WASHINGTON--(BUSINESS WIRE)--City First issued the following: The proposed 2018 budget outline released by the Trump Administration last week tips toward the elimination of one of the most effective Federal programs to spur private investment, create jobs, and promote small businesses in economically distressed areas of DC.
The President’s proposal would cut the CDFI Fund by $210 million and eliminate the Community Development Financial Institution (CDFI) Program and the Bank Enterprise Awards Program (BEA). The proposal would leave only administrative funds to run non-discretionary initiatives. The CDFI Fund is one of the Federal government’s best market-based strategies for leveraging private dollars to restore economic vitality. The CDFI Fund is currently funded at $233.5 million under the FY 2017 Continuing Resolution at FY 2016 levels.
In the Washington, DC metropolitan area, CDFI banks such as City First and Industrial, along with CDFI nonprofits such as City First Enterprises, Enterprise Community Partners, Washington Area Community Investment Fund, LISC DC and Latino Economic Development Corporation, would be affected, causing a ripple effect to the vulnerable communities of service.
“Loss of funding for these programs would be devastating. With a very modest amount of Federal money, CDFIs are able to leverage significant private investment to create jobs, expand small businesses, build affordable housing, and expand access to education opportunities and healthcare for people in communities who need it most,” said Brian Argrett, Chairman of the Community Development Bankers Association and President & CEO of City First Bank in Washington, DC. “The CDFI Fund is one of the great success stories.”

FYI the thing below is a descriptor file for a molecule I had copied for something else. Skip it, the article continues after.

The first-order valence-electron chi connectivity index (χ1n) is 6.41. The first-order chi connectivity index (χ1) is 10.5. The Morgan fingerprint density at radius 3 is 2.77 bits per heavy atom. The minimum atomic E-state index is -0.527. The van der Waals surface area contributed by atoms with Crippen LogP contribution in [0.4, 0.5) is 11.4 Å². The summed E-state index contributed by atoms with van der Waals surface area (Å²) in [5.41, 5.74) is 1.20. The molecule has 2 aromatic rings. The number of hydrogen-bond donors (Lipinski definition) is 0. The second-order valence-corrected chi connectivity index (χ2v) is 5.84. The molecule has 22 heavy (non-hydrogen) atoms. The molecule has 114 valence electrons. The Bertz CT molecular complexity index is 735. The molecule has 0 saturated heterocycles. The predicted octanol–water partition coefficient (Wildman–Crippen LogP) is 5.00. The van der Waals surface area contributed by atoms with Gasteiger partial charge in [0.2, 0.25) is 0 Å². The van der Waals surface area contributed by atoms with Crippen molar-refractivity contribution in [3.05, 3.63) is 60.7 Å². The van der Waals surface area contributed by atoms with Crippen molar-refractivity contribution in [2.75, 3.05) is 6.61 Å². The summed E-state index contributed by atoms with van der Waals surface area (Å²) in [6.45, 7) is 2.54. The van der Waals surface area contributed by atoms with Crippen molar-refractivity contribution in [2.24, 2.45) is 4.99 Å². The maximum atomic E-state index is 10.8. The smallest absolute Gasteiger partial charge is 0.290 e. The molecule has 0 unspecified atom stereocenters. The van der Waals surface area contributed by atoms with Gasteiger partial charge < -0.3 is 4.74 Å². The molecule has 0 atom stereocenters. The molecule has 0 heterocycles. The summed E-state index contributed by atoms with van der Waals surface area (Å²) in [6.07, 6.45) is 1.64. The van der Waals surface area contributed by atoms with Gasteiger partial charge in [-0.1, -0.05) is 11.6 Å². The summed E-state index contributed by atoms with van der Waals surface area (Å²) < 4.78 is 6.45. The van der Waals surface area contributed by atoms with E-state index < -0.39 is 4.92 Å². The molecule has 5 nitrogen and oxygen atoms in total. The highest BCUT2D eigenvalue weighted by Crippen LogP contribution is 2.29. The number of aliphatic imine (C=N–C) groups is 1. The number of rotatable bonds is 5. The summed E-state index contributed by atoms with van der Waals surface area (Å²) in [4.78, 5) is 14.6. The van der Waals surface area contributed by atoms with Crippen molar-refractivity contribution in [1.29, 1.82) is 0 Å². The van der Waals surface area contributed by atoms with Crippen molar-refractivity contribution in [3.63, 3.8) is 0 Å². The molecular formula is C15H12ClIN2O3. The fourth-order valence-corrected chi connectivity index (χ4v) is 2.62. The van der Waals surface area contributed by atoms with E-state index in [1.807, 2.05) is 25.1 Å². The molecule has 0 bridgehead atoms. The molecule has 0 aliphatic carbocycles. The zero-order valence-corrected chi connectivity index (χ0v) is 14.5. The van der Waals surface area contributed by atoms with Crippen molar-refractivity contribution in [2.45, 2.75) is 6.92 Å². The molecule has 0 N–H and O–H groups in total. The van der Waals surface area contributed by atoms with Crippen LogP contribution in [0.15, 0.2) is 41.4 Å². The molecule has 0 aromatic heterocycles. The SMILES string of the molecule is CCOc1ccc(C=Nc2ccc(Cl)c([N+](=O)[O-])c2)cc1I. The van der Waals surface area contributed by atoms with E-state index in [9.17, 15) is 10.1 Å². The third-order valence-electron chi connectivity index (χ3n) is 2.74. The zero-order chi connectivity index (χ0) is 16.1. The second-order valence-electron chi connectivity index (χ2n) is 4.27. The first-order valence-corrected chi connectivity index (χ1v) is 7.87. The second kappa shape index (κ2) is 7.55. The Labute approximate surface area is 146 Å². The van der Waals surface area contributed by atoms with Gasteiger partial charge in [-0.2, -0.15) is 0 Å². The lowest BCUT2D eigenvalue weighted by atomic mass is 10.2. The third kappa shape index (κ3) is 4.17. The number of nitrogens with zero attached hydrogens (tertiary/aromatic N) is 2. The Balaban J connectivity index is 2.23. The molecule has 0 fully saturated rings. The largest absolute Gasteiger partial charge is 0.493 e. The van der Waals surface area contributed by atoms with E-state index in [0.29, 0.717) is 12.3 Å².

City First has cumulatively deployed over $1 billion in capital toward community development making impact investments in affordable housing, small businesses and community facilities such as arts and health centers. City First has helped to create or retain almost 15,000 jobs; serve over 590,000 clients in community facilities; added over 13,000 charter school seats; and nearly 7,000 units of affordable housing units, with the majority of impact in the Washington, DC metropolitan area.